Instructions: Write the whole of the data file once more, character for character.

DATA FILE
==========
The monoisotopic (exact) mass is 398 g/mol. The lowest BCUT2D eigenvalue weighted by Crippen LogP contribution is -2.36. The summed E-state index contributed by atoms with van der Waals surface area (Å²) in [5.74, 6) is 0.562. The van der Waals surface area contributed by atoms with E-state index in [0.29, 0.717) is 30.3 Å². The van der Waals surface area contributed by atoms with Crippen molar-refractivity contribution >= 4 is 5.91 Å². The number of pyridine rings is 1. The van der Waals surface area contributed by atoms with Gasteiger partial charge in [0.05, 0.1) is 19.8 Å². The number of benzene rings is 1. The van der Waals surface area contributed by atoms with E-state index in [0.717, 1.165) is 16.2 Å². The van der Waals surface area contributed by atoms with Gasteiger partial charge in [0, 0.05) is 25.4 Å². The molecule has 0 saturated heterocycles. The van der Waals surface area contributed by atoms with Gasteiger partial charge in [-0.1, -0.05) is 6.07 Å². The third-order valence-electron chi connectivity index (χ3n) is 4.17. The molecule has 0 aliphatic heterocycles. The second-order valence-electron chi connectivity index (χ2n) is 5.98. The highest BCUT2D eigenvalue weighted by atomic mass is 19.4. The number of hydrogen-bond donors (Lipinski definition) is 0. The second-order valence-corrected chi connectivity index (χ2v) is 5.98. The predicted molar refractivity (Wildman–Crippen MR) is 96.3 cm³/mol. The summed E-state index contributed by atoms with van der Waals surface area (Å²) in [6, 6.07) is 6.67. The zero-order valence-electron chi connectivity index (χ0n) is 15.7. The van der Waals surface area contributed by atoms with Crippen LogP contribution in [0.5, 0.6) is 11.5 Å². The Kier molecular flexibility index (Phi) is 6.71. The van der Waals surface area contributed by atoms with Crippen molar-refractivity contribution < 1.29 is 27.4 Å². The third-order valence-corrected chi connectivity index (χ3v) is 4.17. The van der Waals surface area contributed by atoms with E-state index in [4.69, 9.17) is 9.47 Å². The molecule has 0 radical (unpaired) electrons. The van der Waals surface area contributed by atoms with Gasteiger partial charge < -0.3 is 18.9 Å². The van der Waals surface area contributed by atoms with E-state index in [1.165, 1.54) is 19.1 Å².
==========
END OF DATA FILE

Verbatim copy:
The monoisotopic (exact) mass is 398 g/mol. The lowest BCUT2D eigenvalue weighted by Crippen LogP contribution is -2.36. The summed E-state index contributed by atoms with van der Waals surface area (Å²) in [5.74, 6) is 0.562. The van der Waals surface area contributed by atoms with E-state index in [0.29, 0.717) is 30.3 Å². The van der Waals surface area contributed by atoms with Crippen molar-refractivity contribution >= 4 is 5.91 Å². The number of pyridine rings is 1. The van der Waals surface area contributed by atoms with Gasteiger partial charge in [0.05, 0.1) is 19.8 Å². The number of benzene rings is 1. The van der Waals surface area contributed by atoms with E-state index in [0.717, 1.165) is 16.2 Å². The van der Waals surface area contributed by atoms with Gasteiger partial charge in [0, 0.05) is 25.4 Å². The molecule has 0 saturated heterocycles. The van der Waals surface area contributed by atoms with Gasteiger partial charge in [-0.1, -0.05) is 6.07 Å². The third-order valence-electron chi connectivity index (χ3n) is 4.17. The molecule has 0 aliphatic heterocycles. The second-order valence-electron chi connectivity index (χ2n) is 5.98. The highest BCUT2D eigenvalue weighted by atomic mass is 19.4. The number of hydrogen-bond donors (Lipinski definition) is 0. The second-order valence-corrected chi connectivity index (χ2v) is 5.98. The predicted molar refractivity (Wildman–Crippen MR) is 96.3 cm³/mol. The summed E-state index contributed by atoms with van der Waals surface area (Å²) in [6, 6.07) is 6.67. The zero-order valence-electron chi connectivity index (χ0n) is 15.7. The van der Waals surface area contributed by atoms with Crippen LogP contribution in [0.5, 0.6) is 11.5 Å². The Kier molecular flexibility index (Phi) is 6.71. The van der Waals surface area contributed by atoms with Crippen molar-refractivity contribution < 1.29 is 27.4 Å². The third-order valence-corrected chi connectivity index (χ3v) is 4.17. The van der Waals surface area contributed by atoms with E-state index in [4.69, 9.17) is 9.47 Å². The molecule has 0 radical (unpaired) electrons. The van der Waals surface area contributed by atoms with Gasteiger partial charge < -0.3 is 18.9 Å². The van der Waals surface area contributed by atoms with E-state index in [1.165, 1.54) is 19.1 Å².